Legislative Council Guide to Petitions

What is a Petition?

A petition is a request for action. It is open to any citizen or resident, or group of citizens or residents, to petition the Legislative Council to take action. The matters raised in petitions vary from requests to change legislation to requests to review administrative decisions.

Drafting a Petition

Standing Order 100.  Form and Contents of Petitions

 

(1)    A petition shall –

(a)       be addressed to the President and Members of the Council;

(b)       state the action or remedy sought from the Council, which must be repeated at the top of every page of the petition;

(c)       be legible and unamended whether by insertion or deletion or inter-lineation;

(d)       be couched in reasonable language;

(e)       be in the English language, or be accompanied by a certified English translation;

(f)        contain the name, address, and original signature or mark of the petitioners;

(g)       be signed by the person or persons promoting the petition, who must reside in Western Australia or,

    if a corporation, have its registered office in Western Australia; and

(h)       if from a corporation, be made under its common seal.

(2)    A petition shall not –

(a)       have any documents attached to it;

(b)       be presented by a Member who has signed the petition as a petitioner;

(c)       reflect upon a vote of the Council in the same calendar year;

(d)       seek a direct grant of public money from the Council;

(e)       contain statements adverse to, or make allegations of improper, corrupt or illegal conduct against,

   a person whether by name or office; or

(f)        contain or disclose a matter in breach of a secrecy provision of, or order imposed or made under the authority of,

   a written law.

(3)    The Member presenting the petition shall sign the petition at the top of the front page of the petition.

(4)    The total number of petitioners shall be stated at the top of the front page of the petition.

(5)    The petition must be certified to conform with the Standing Orders by the Clerk before it may be presented to the Council.

 

Obtaining Signatures

Although only one signature is required to present a petition, those petitions with more signatures would naturally show that there is greater public concern about the issue in question.

The signatures must be original and written on the sheets bearing the petition. The signatures must not be pasted or otherwise transferred onto the petition. Photocopies of signatures will not be accepted.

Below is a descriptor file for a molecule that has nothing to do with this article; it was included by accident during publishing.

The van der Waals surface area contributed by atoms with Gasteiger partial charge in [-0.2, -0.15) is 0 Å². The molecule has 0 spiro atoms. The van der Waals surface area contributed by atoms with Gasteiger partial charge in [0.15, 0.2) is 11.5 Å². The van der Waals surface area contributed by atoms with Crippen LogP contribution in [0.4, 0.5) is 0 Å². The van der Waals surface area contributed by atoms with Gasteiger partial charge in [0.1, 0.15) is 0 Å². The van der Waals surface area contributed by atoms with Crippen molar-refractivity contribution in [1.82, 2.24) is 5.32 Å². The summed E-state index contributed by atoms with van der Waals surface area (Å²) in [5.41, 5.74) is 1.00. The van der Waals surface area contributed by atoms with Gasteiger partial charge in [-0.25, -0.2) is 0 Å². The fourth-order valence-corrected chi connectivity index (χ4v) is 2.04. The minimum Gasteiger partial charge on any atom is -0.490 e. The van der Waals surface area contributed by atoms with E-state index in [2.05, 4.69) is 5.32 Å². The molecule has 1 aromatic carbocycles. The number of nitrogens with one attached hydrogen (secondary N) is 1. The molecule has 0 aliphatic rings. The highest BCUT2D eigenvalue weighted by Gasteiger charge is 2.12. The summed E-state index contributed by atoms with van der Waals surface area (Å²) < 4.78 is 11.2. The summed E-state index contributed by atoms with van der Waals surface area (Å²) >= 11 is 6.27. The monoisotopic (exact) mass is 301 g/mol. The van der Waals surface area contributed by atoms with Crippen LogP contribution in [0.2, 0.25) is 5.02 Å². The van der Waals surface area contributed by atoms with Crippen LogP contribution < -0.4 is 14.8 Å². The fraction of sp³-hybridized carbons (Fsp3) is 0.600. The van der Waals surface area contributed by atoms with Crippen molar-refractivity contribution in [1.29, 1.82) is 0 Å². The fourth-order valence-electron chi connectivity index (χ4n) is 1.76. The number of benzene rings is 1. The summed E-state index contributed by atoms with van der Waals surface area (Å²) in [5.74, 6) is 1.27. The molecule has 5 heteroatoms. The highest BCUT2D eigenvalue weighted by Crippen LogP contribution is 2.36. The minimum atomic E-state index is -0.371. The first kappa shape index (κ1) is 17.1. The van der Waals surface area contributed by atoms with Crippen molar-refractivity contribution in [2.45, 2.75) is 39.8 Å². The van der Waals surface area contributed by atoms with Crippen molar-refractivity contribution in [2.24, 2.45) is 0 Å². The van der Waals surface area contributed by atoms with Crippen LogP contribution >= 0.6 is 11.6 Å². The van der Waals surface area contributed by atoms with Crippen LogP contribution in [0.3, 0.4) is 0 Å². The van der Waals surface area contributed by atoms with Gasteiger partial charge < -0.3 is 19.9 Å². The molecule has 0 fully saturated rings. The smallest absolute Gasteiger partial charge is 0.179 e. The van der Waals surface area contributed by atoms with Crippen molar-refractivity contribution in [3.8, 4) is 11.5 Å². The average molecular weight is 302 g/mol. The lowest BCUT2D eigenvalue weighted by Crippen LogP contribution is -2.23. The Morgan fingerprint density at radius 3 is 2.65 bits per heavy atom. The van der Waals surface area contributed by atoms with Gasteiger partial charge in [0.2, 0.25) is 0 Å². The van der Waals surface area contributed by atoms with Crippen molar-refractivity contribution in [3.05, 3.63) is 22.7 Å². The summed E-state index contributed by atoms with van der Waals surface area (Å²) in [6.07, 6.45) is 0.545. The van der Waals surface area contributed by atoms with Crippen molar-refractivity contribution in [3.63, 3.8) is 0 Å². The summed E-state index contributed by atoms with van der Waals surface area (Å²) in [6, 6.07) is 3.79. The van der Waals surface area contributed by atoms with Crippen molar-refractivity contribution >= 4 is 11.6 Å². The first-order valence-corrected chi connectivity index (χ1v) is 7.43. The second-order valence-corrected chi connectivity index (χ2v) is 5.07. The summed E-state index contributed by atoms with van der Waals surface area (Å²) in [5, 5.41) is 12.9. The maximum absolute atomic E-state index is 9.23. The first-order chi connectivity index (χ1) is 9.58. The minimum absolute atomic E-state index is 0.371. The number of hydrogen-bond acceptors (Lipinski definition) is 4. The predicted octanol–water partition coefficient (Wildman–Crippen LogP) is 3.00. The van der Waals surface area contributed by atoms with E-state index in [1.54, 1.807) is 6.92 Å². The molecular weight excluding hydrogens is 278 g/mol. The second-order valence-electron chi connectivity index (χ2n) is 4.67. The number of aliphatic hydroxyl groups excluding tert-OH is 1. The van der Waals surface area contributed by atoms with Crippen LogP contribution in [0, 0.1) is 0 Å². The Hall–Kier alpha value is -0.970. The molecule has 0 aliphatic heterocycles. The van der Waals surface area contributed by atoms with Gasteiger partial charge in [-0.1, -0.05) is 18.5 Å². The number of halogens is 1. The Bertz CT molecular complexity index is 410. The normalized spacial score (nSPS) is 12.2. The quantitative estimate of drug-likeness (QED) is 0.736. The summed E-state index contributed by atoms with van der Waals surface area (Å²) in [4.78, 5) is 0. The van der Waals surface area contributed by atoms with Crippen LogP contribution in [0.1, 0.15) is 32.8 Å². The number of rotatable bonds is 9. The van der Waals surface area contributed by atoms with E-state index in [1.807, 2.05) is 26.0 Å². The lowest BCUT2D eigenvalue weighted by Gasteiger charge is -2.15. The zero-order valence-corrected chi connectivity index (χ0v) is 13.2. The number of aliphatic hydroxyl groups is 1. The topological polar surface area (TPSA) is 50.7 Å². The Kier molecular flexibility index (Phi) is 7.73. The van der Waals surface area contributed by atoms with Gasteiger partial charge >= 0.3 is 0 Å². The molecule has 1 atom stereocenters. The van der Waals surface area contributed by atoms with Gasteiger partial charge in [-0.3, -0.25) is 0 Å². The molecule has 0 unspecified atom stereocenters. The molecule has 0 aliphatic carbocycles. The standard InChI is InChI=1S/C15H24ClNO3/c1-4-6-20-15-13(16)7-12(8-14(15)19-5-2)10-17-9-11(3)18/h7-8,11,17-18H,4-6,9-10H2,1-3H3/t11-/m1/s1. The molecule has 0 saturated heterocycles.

Presentation of a Petition

A petition is presented to the Council by a member of the House tabling it. In other words, the principal petitioner must ask a member of the House to present the petition on his or her behalf. A member is not required to present a petition to the House and, if the rules relating to petitions are not followed, may not be able to present the petition to the House. Tabling means the member formally presents the petition to the House by reading it or a summary of it.

The member wishing to table the petition must sign or endorse his or her name on the first page and must present it to one of the Officers of the Council not less than 1 hour prior to the commencement of the sitting for that day.

 

What Happens to a Petition Following Tabling?

After the petition is tabled or presented it is referred to the Environment and Public Affairs Committee for consideration and report.

In considering the petition, the Committee usually seeks the advice of the member who presented the petition, the person who promoted it and the Minister(s) in whose area of responsibility the subject matter of the petition falls. The principal petitioner will be advised of the outcome of the Committee's consideration of a petition and the Committee may report on the petition to the Council.

 

Standard Layout of a Petition

 

Petition Layout


Download a Legislative Council Petition Proforma

For more information: Telephone +61 8 9222 7294; Fax: +61 8 9222 7819; Email: council@parliament.wa.gov.au